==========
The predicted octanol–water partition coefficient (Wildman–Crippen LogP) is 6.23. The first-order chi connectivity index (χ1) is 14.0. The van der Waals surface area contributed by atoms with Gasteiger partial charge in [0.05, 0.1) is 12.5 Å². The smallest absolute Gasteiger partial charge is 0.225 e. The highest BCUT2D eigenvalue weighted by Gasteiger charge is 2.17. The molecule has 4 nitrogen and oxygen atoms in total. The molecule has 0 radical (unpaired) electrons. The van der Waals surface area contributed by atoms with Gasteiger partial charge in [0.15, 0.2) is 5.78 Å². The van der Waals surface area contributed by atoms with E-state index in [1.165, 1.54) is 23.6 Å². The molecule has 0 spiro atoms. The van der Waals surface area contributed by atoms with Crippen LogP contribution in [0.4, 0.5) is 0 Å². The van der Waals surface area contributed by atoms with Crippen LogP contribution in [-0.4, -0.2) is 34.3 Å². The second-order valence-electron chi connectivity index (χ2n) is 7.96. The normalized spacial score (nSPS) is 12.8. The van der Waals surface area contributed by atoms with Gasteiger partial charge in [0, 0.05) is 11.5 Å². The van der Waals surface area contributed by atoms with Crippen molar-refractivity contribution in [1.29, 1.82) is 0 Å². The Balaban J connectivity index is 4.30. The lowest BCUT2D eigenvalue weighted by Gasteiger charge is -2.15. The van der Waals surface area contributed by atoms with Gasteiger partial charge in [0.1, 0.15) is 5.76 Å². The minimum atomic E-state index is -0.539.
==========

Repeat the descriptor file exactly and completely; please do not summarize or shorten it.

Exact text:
The predicted octanol–water partition coefficient (Wildman–Crippen LogP) is 6.23. The first-order chi connectivity index (χ1) is 14.0. The van der Waals surface area contributed by atoms with Gasteiger partial charge in [0.05, 0.1) is 12.5 Å². The smallest absolute Gasteiger partial charge is 0.225 e. The highest BCUT2D eigenvalue weighted by Gasteiger charge is 2.17. The molecule has 4 nitrogen and oxygen atoms in total. The molecule has 0 radical (unpaired) electrons. The van der Waals surface area contributed by atoms with Gasteiger partial charge in [0.15, 0.2) is 5.78 Å². The van der Waals surface area contributed by atoms with E-state index in [1.165, 1.54) is 23.6 Å². The molecule has 0 spiro atoms. The van der Waals surface area contributed by atoms with Crippen LogP contribution in [0.4, 0.5) is 0 Å². The van der Waals surface area contributed by atoms with Crippen LogP contribution in [-0.4, -0.2) is 34.3 Å². The second-order valence-electron chi connectivity index (χ2n) is 7.96. The normalized spacial score (nSPS) is 12.8. The van der Waals surface area contributed by atoms with Gasteiger partial charge in [0, 0.05) is 11.5 Å². The van der Waals surface area contributed by atoms with Crippen molar-refractivity contribution in [1.29, 1.82) is 0 Å². The Balaban J connectivity index is 4.30. The lowest BCUT2D eigenvalue weighted by Gasteiger charge is -2.15. The van der Waals surface area contributed by atoms with Gasteiger partial charge in [0.1, 0.15) is 5.76 Å². The minimum atomic E-state index is -0.539.